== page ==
Consider additional testing. Ouzounian points out that women – especially women ages 40 and up – face a “cafeteria-like plan of options” when it comes to fetal testing. Most women undergo at least one ultrasound to check for problems with the fetus, and many undergo more-invasive tests such as amniocentesis or chorionic villus sampling (CVS). A new option, cell-free fetal DNA testing, is available for women with a family history of Down syndrome or with potential problems detected by other screenings. This non-invasive test is given during the first trimester, and lets doctors examine fetal DNA in the mother’s blood.

A genetic counselor, referred by your OB-GYN or high-risk specialist, can help guide you through available tests and determine if any might be helpful for you.

Gather and keep track of your records, test results, and other information. As you talk with your OB-GYN, specialists and other caregivers, you’ll be hit with what Kathleen M. Berkowitz, M.D., a maternal-fetal medicine specialist at Miller Children’s Hospital in Long Beach, calls an “information train.” Do your best to take it in and, after appointments, spend some time writing down your questions.

You should also ask for your own copies of all of your medical records, including consultation letters, test results, and reports from any surgeries you have. Because each of your providers will keep a separate record, you might have information stored in several places. “The person who really is in the best position to maintain their records is the patient,” says Kahn. “Don’t be afraid to ask for it. You’re entitled to the documentation. There’s nothing that should be private from you.” Put all your information together in a binder, organized by date, so that your doctors can look at all of the information together.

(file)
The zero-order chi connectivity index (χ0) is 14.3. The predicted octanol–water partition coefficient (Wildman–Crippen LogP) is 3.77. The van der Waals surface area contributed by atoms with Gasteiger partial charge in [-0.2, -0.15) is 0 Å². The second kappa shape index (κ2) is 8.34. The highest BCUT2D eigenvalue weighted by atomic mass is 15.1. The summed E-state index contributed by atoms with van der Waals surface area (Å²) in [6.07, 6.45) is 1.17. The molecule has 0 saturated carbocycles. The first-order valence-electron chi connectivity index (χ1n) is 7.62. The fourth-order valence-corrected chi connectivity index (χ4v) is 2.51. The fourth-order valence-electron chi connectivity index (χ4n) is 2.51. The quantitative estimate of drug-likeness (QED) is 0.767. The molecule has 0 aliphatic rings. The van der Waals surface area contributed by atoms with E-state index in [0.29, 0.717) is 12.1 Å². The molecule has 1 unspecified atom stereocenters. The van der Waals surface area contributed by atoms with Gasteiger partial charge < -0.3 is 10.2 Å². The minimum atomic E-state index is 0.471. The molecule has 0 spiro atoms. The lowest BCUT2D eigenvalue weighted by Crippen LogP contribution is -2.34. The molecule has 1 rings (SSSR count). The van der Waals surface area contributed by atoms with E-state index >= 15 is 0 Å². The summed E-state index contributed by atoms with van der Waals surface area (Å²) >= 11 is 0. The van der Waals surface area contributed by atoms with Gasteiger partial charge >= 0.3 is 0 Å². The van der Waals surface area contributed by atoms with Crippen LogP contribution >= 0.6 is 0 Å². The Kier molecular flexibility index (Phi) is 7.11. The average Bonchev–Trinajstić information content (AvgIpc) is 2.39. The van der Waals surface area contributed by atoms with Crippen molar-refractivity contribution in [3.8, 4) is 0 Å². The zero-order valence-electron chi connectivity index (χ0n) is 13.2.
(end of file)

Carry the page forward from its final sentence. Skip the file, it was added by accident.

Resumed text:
Ask whether you are scheduled to deliver at the right hospital. It is essential that the hospital where you deliver your baby have the right facilities and staffing to care for your needs and your baby’s. One example: A woman with placenta accreta – a condition where the blood vessels in the placenta grow too deeply into the uterine wall and can’t be removed normally following the birth – could bleed to death if not delivered correctly. “She needs to deliver in a hospital with the best surgeons – because the surgery is difficult – and the ability to transfuse a lot of blood,” explains Sara Kilpatrick, M.D., who chairs the department of obstetrics and gynecology at Cedars Sinai Medical Center. “She probably shouldn’t be delivering in a level-one hospital.”

If your doctors believe you or your baby will need care from a particular specialist, or a transfer to a different hospital, meet with the specialist or someone from that hospital in advance and have a conversation about what will happen after your baby is born, urges Berkowitz. “If the hospital you’re planning to deliver at doesn’t have a very specialized need, you don’t have to wait until the end of the pregnancy to get those things arranged.”